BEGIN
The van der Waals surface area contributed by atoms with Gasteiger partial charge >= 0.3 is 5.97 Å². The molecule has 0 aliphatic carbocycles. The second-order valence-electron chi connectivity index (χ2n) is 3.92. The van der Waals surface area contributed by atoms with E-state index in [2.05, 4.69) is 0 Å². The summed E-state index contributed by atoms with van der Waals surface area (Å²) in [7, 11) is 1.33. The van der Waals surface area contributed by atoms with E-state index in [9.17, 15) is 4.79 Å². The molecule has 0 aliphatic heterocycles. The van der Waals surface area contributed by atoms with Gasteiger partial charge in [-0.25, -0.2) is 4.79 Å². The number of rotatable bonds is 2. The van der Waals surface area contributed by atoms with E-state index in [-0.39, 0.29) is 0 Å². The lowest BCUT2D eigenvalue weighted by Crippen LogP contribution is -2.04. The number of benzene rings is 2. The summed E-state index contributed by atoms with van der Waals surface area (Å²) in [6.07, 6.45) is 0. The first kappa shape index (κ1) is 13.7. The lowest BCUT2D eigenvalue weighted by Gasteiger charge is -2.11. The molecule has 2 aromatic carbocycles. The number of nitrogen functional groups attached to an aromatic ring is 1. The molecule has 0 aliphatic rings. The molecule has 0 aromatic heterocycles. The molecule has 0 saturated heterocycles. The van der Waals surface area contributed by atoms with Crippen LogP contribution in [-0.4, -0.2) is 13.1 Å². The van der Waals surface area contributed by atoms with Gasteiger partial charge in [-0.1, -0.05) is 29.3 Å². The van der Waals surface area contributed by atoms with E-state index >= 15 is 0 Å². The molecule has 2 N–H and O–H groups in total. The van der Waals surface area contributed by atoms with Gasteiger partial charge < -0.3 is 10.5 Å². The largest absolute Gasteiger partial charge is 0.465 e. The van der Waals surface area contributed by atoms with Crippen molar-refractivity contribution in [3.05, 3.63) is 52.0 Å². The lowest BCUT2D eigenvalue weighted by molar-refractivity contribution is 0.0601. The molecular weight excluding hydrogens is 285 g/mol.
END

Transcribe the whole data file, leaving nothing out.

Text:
The van der Waals surface area contributed by atoms with Gasteiger partial charge >= 0.3 is 5.97 Å². The molecule has 0 aliphatic carbocycles. The second-order valence-electron chi connectivity index (χ2n) is 3.92. The van der Waals surface area contributed by atoms with E-state index in [2.05, 4.69) is 0 Å². The summed E-state index contributed by atoms with van der Waals surface area (Å²) in [7, 11) is 1.33. The van der Waals surface area contributed by atoms with E-state index in [9.17, 15) is 4.79 Å². The molecule has 0 aliphatic heterocycles. The van der Waals surface area contributed by atoms with Gasteiger partial charge in [-0.25, -0.2) is 4.79 Å². The number of rotatable bonds is 2. The van der Waals surface area contributed by atoms with E-state index in [-0.39, 0.29) is 0 Å². The lowest BCUT2D eigenvalue weighted by Crippen LogP contribution is -2.04. The number of benzene rings is 2. The summed E-state index contributed by atoms with van der Waals surface area (Å²) in [6.07, 6.45) is 0. The first kappa shape index (κ1) is 13.7. The lowest BCUT2D eigenvalue weighted by Gasteiger charge is -2.11. The molecule has 2 aromatic carbocycles. The number of nitrogen functional groups attached to an aromatic ring is 1. The molecule has 0 aliphatic rings. The molecule has 0 aromatic heterocycles. The molecule has 0 saturated heterocycles. The van der Waals surface area contributed by atoms with Crippen LogP contribution in [-0.4, -0.2) is 13.1 Å². The van der Waals surface area contributed by atoms with Gasteiger partial charge in [-0.1, -0.05) is 29.3 Å². The van der Waals surface area contributed by atoms with E-state index >= 15 is 0 Å². The molecule has 2 N–H and O–H groups in total. The van der Waals surface area contributed by atoms with Gasteiger partial charge < -0.3 is 10.5 Å². The largest absolute Gasteiger partial charge is 0.465 e. The van der Waals surface area contributed by atoms with Crippen molar-refractivity contribution in [3.05, 3.63) is 52.0 Å². The lowest BCUT2D eigenvalue weighted by molar-refractivity contribution is 0.0601. The molecular weight excluding hydrogens is 285 g/mol.